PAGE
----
We believe the key to a better future is listening to and understanding the perspectives of others.
This week, we asked Cody Battershill, founder of Calgaryism and Canada Action, to share his thoughts on the future of the energy industry and getting involved in the energy debate. We thank Cody for taking the time to answer our questions.
The views, opinions and positions expressed are those of the author and don't necessarily reflect those of Suncor.
What motivated you to get involved in the energy debate?
Back in 2010, I was walking along Robson Street in Vancouver – a very busy walking strip in the city’s centre – and noticed a Lush cosmetics store had posted in its window some highly visible campaign posters to stop oil sands development. That really piqued my interest, and so I looked into the issue.
What I found was that the campaign was built on a lot of misinformation and fear, and definitely not a lot of fact. It really motivated me to get involved.
I realized it was absolutely crucial that Alberta and all of Canada had to make a much better attempt to engage in a more informed conversation about resource development, about how important it is to our society, about how we’re doing it well today and improving our practices for the future.
What would you say to others about getting involved in energy conversations?
From my perspective, it’s really about better information, and working at improving the public level of understanding of what is occurring in the oil sands and in the energy sector across Canada.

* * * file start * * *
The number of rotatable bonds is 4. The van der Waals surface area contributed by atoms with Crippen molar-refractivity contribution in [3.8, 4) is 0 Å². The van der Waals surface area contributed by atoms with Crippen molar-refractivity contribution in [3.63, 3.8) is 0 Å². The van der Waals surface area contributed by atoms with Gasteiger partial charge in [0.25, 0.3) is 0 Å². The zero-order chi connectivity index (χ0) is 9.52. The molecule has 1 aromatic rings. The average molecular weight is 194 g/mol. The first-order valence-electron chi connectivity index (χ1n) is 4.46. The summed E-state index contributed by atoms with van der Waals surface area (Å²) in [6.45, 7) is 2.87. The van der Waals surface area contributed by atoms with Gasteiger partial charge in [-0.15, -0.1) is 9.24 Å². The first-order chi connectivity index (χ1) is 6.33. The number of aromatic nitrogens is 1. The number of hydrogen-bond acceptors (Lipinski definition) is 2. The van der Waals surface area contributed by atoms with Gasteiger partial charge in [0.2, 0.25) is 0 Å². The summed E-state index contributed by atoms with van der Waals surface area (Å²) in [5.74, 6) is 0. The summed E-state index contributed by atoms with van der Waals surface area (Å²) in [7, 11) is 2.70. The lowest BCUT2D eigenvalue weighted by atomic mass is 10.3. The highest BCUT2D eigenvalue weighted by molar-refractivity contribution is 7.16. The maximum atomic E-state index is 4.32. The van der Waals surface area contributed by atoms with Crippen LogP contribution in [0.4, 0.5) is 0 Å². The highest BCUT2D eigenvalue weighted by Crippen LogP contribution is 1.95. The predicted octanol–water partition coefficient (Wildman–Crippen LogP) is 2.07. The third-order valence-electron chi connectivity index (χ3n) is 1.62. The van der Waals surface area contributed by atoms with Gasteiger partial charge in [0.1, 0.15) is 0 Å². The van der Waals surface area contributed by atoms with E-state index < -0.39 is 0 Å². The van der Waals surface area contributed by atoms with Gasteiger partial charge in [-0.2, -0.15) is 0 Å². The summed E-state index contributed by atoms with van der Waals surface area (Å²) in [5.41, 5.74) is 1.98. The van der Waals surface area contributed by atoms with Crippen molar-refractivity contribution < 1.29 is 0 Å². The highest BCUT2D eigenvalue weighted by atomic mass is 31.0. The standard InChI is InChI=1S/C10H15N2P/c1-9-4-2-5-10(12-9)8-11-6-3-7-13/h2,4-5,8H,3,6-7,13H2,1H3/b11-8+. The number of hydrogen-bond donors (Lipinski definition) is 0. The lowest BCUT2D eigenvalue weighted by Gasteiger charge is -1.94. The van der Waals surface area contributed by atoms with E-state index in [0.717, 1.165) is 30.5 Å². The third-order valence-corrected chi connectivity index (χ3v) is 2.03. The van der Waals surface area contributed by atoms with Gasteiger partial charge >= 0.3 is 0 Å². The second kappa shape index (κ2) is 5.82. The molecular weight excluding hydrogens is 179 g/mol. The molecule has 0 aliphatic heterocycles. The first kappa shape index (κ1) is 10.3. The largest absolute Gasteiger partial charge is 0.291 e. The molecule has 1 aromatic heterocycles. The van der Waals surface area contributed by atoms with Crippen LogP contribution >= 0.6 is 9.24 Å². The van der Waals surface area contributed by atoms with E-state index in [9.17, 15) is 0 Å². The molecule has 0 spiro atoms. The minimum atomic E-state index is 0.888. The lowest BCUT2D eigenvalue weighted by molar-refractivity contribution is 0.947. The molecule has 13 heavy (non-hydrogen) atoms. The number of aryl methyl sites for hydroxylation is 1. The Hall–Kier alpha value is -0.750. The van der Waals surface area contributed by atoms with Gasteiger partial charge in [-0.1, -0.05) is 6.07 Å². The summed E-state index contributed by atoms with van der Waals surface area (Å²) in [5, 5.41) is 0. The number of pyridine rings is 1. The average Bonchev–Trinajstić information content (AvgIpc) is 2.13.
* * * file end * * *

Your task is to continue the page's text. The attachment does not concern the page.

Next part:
Look at what happened recently with the European Union’s move to back off from an earlier plan to label oil from Alberta’s oil sands as dirtier than other oil, and to make it harder to import. The earlier, ill-informed labeling move was one-sided, and supported by activists with an anti-oil sands agenda. Better information is winning the day on that score.
Take the fact that Canada’s greenhouse gas (GHG) emissions amount to 1.58 per cent of the world’s GHG emissions, and the oil sands amount to just 0.15 per cent. When placed in the global context, that’s a crucial fact. The GHG emissions of China (more than 26 per cent of global GHG emissions) or the US (more than 17 per cent) are considerably higher than ours.
Does that mean we can shirk our responsibility to improve practices in the oil sands? Of course not – and companies like Suncor are improving those practices constantly.
But there’s a great opportunity to talk about issues like proportion and context. As another example, let’s remind people that Alberta was the first province to develop legislation regulating industrial GHG emissions. This included mandatory reporting and emission reductions along with a funding mechanism for new innovative technologies through the Climate Change and Emissions Management Corporation. Let’s talk about it in public.
What more can oil sands companies do to advance the debate?
It’s so important that industry continues to work at engaging individual employees so they can become brand and industry ambassadors. That means empowering your people to get out and tell their friends and neighbors what they do and why they do it. Employees should feel free and safe to talk about the pride they have in their practices, the innovation they’re responsible for implementing, the stories of personal commitment and so on.
Consider the following: this is an industry built by engineers, lawyers, entrepreneurs, geologists and many others. Yet sometimes it really seems like we’re being out-organized by groups of passionate people with incomplete information who have chosen our country as their symbolic battle. We have to think about this as you would a political campaign – organize, engage, work together and break down barriers.
The fact is we already have a huge number of supporters in the oil sands region and across Canada – enough supporters out there to rebalance the conversation happening across every media platform. We just need to engage them and turn them into a visible wave of support. And that starts with collaborating, learning and joining volunteer organizations like Canada Action.
If you want to get involved, join us. We all have a few minutes a week to advocate for an informed discussion.